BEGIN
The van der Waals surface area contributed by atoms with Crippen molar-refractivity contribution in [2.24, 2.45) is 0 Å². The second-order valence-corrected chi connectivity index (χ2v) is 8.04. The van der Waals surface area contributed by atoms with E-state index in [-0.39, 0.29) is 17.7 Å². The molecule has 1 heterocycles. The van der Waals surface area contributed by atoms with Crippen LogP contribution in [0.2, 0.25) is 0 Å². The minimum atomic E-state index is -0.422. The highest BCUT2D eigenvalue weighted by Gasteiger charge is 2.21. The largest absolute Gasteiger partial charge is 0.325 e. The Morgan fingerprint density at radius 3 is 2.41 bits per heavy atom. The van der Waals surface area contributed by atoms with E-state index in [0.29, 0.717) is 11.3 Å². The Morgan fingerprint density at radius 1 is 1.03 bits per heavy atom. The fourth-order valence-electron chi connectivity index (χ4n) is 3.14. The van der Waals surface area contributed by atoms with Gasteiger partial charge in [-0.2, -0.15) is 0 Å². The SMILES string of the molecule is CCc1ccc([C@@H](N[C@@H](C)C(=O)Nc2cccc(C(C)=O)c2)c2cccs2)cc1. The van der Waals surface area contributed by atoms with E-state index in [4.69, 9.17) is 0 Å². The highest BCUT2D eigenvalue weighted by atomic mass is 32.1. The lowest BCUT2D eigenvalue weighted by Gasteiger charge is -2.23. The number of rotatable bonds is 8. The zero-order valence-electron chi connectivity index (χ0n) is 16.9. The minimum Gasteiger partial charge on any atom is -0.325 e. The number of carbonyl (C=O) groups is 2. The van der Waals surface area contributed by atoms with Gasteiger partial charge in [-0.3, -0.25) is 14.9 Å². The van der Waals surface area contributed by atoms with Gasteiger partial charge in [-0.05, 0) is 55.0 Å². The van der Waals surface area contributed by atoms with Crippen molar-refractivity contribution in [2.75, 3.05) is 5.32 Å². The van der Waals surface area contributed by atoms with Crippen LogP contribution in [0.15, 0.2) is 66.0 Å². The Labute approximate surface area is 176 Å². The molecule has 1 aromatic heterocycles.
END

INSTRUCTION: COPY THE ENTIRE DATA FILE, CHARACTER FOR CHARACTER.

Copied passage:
The van der Waals surface area contributed by atoms with Crippen molar-refractivity contribution in [2.24, 2.45) is 0 Å². The second-order valence-corrected chi connectivity index (χ2v) is 8.04. The van der Waals surface area contributed by atoms with E-state index in [-0.39, 0.29) is 17.7 Å². The molecule has 1 heterocycles. The van der Waals surface area contributed by atoms with Crippen LogP contribution in [0.2, 0.25) is 0 Å². The minimum atomic E-state index is -0.422. The highest BCUT2D eigenvalue weighted by Gasteiger charge is 2.21. The largest absolute Gasteiger partial charge is 0.325 e. The Morgan fingerprint density at radius 3 is 2.41 bits per heavy atom. The van der Waals surface area contributed by atoms with E-state index in [0.29, 0.717) is 11.3 Å². The Morgan fingerprint density at radius 1 is 1.03 bits per heavy atom. The fourth-order valence-electron chi connectivity index (χ4n) is 3.14. The van der Waals surface area contributed by atoms with Gasteiger partial charge in [-0.2, -0.15) is 0 Å². The SMILES string of the molecule is CCc1ccc([C@@H](N[C@@H](C)C(=O)Nc2cccc(C(C)=O)c2)c2cccs2)cc1. The van der Waals surface area contributed by atoms with E-state index in [4.69, 9.17) is 0 Å². The highest BCUT2D eigenvalue weighted by atomic mass is 32.1. The lowest BCUT2D eigenvalue weighted by Gasteiger charge is -2.23. The number of rotatable bonds is 8. The zero-order valence-electron chi connectivity index (χ0n) is 16.9. The minimum Gasteiger partial charge on any atom is -0.325 e. The number of carbonyl (C=O) groups is 2. The van der Waals surface area contributed by atoms with Gasteiger partial charge in [-0.3, -0.25) is 14.9 Å². The van der Waals surface area contributed by atoms with Gasteiger partial charge in [-0.05, 0) is 55.0 Å². The van der Waals surface area contributed by atoms with Crippen molar-refractivity contribution in [2.75, 3.05) is 5.32 Å². The van der Waals surface area contributed by atoms with Crippen LogP contribution in [0.15, 0.2) is 66.0 Å². The Labute approximate surface area is 176 Å². The molecule has 1 aromatic heterocycles.